Official figures for global stainless steel production in 2011 are estimated to have reached another all-time high total of 32.05Mt, 3.1% above the previous record, of 2010.

In the traditional stainless steel making regions, only the EU and South Korea exceeded the 2010 outturn. The United States, Japan and Taiwan all produced less than in the previous year. Production in other countries increased by 6%, including double-figure growth in Russia and Ukraine.

Chinese production, according to officially reported figures, climbed 11.1%, to 12.5Mt. However, it is believed that much stainless steel, particularly 200-series material, is made by companies who are not CISA members. This material is, therefore, not included in widely quoted statistics. This under-reporting may have amounted to as much as 2.5Mt in 2011, or an additional 20%.

Worldwide, stainless steel output is forecast to grow by 5.8%, year-on-year, in 2012, to another new record total of 33.9Mt. If Chinese unreported production continued at the same rate, the figure would be 36.6Mt.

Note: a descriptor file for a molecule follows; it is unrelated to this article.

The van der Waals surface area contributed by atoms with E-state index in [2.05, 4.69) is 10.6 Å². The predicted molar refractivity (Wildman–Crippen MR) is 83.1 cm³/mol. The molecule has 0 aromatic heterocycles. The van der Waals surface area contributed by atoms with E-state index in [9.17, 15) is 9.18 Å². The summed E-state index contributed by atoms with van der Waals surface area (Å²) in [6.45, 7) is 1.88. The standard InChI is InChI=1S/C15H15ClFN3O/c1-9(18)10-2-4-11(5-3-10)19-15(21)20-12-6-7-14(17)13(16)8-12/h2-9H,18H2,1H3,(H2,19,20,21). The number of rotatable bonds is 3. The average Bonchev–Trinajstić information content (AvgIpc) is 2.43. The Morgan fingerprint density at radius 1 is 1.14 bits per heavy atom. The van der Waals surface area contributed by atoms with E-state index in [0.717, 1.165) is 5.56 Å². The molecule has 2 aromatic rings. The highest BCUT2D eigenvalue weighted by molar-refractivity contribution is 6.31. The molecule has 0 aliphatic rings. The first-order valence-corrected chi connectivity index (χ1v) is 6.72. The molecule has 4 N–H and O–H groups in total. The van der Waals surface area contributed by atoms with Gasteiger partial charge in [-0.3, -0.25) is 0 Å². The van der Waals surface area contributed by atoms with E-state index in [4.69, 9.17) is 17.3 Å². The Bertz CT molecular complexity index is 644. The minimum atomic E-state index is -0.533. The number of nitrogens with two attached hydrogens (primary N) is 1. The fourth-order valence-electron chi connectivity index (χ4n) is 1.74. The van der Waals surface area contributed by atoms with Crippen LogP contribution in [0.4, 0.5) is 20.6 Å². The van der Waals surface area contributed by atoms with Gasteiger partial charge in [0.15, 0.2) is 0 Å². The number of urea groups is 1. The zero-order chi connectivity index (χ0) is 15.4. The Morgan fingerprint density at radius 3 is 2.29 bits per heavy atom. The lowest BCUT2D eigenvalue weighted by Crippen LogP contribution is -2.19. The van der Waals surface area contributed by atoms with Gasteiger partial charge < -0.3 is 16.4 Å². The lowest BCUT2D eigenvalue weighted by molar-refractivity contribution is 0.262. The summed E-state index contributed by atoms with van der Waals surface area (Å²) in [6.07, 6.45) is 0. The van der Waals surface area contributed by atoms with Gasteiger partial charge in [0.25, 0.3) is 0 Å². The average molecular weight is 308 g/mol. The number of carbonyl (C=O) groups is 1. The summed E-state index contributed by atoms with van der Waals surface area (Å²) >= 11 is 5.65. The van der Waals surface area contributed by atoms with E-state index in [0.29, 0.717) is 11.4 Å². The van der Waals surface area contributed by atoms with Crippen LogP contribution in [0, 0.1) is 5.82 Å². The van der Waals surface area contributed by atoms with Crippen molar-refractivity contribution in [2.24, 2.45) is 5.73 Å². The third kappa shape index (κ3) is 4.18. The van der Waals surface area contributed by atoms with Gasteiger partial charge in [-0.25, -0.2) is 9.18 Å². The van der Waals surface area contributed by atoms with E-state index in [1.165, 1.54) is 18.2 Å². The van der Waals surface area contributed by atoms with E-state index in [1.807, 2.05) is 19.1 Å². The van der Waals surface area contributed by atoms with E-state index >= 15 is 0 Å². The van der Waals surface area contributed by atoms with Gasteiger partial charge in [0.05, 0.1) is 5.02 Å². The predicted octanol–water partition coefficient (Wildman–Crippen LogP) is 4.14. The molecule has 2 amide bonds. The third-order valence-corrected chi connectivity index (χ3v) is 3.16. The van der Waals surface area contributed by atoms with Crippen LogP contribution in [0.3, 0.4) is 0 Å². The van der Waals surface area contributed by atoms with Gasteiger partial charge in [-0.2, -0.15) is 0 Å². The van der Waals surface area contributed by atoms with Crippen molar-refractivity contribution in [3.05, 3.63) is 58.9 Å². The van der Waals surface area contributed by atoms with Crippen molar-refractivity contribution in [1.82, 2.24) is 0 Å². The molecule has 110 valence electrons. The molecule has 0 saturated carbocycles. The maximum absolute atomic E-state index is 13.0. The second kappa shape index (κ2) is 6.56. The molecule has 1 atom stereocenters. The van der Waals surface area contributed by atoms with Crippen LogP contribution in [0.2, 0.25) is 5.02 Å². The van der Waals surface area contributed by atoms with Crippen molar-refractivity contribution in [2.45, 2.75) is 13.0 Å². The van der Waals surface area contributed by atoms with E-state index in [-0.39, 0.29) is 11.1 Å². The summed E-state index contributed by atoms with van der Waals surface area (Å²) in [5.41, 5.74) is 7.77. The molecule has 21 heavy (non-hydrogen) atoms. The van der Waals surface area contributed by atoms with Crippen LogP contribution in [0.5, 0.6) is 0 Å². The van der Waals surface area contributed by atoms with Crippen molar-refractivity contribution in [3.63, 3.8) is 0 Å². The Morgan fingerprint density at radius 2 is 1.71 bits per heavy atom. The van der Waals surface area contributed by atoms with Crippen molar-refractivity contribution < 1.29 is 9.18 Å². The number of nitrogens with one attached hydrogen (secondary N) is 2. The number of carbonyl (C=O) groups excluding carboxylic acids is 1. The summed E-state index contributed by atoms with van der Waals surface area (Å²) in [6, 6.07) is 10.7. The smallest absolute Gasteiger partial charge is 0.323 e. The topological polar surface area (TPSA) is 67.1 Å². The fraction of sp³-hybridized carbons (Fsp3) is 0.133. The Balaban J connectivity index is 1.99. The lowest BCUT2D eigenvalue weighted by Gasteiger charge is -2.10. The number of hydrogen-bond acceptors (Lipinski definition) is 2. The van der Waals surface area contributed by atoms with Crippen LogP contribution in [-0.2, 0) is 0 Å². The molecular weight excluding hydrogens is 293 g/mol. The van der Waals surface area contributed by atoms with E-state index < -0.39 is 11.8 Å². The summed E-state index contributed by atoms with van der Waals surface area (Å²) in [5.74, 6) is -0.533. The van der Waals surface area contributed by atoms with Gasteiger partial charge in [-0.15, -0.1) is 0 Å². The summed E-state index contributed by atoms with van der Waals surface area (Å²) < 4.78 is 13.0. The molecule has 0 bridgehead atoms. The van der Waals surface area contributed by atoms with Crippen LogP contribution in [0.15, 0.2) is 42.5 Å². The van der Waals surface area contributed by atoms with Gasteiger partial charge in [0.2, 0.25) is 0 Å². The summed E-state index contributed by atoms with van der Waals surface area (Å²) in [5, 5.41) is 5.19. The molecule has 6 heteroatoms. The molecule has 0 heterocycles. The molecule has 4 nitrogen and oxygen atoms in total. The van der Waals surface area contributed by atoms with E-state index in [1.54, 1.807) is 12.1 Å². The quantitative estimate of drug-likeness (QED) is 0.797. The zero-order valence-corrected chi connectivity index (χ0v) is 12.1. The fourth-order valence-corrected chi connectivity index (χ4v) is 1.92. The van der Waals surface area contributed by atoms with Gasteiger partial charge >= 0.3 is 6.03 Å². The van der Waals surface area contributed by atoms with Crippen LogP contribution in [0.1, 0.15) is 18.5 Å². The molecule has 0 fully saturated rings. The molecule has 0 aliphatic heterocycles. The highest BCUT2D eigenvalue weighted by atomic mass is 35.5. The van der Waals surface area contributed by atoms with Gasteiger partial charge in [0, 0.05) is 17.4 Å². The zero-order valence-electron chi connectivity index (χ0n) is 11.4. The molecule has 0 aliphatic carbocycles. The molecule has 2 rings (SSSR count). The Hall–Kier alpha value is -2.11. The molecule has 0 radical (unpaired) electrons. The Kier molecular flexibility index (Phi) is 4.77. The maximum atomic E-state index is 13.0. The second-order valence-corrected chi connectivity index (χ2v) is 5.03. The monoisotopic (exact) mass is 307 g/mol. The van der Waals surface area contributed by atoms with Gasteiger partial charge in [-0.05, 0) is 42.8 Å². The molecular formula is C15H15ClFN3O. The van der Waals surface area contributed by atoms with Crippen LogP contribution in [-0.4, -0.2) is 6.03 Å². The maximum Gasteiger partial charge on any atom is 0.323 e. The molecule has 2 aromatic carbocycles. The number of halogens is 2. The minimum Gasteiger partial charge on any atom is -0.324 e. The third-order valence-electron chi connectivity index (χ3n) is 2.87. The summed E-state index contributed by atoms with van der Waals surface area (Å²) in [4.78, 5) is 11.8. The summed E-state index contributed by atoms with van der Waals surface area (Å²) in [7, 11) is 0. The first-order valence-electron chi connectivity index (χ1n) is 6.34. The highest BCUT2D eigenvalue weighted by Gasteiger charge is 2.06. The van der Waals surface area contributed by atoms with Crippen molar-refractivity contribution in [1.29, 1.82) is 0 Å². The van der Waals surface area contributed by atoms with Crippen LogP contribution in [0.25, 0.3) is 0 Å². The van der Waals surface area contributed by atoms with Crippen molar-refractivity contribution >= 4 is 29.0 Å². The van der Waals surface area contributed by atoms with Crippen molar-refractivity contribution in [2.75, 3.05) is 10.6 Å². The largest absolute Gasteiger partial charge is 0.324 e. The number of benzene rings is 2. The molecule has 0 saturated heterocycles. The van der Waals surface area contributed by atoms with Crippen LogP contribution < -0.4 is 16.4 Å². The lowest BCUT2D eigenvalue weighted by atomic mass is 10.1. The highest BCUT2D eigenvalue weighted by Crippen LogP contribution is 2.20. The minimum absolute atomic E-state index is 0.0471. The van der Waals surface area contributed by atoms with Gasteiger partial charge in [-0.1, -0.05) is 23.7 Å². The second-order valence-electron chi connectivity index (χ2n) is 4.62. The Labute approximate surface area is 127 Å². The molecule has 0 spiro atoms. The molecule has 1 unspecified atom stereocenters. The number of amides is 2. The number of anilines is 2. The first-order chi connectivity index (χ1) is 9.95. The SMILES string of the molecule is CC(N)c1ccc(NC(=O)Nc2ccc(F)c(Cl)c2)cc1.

Stainless steel making in the EU picked up in the fourth quarter of 2011, to an estimated 7.6Mt, 1.4% more than in 2010. UK based steel market analysts, MEPS, forecast a further increase of 3.9% in 2012. However, this figure may be affected by possible capacity reductions arising from consolidation in the European stainless steel sector.

Annual production in the United States fell in 2011. There are now signs of increased economic and industrial activity in the US and a rise is forecast for 2012.

Japanese output slipped in 2011, inevitably affected by the earthquake and tsunami in March. A modest recovery is predicted this year.

Taiwan's producers appeared to suffer most from reduced demand in the region. Last year's output was substantially down on the 2010 figure. A minimal increase is foreseen for 2012.

Source: MEPS - Stainless Steel Review MEPS